London MMR is based at the well known Ten Harley Street, famous for its medical facilities in central London. You will be assured of a comfortable surrounding and friendly staff at all times. Unlike many other clinics, a standard consultation with the doctor is not necessary, although available for anyone who requires it and we do not charge any registration or admin fees. The procedure is done by a Registered Nurse, qualified and experienced in paediatric immunisations, who will guide you through the entire process and try to make it as comfortable as possible.

What qualifications do your medical staff have?
The nurses at London MMR are Nurse Practitioners qualified and experienced in children's immunisations. In addition, our clinics are always covered by an on-site General Practitioner. The nurse would always refer to the doctor if there was any cause for concern.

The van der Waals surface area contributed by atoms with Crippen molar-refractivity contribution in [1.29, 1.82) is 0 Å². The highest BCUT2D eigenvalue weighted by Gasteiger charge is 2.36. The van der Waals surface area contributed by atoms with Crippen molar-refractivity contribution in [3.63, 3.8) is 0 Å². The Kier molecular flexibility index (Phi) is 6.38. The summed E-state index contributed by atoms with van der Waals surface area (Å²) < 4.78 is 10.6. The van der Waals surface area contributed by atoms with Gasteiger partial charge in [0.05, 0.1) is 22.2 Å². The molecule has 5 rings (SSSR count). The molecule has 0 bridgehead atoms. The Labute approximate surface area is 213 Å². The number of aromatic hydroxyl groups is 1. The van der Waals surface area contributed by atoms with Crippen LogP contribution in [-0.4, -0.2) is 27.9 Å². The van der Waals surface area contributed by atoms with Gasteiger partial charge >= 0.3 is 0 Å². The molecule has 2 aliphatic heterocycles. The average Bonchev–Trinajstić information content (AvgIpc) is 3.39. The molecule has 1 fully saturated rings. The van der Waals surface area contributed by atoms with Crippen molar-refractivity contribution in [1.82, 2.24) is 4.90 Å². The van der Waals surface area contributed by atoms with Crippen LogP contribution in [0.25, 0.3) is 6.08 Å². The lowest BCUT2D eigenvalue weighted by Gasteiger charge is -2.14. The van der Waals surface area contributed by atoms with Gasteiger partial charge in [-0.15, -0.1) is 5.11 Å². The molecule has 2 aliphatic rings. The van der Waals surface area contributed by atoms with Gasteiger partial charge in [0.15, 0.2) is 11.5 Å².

All medical staff at London MMR undergo regular training in Cardio Pulmonary Resuscitation (CPR) and Management of Anaphylaxis.

Are the single vaccines safe?
They are at least as safe as the combined MMR.

Do the vaccines have side-effects?
All vaccines have side-effects. The vaccines offered by London MMR have no additional side-effects to those occurring with the MMR vaccine. (For the list of side-effects, click on the appropriate vaccine on the top of the page).

Why should I immunise my child with the Separate MMR Vaccinations?
Children that are not immunised against Measles, Mumps and Rubella are at risk from catching the diseases and rely on other people immunising their child in order to avoid infection.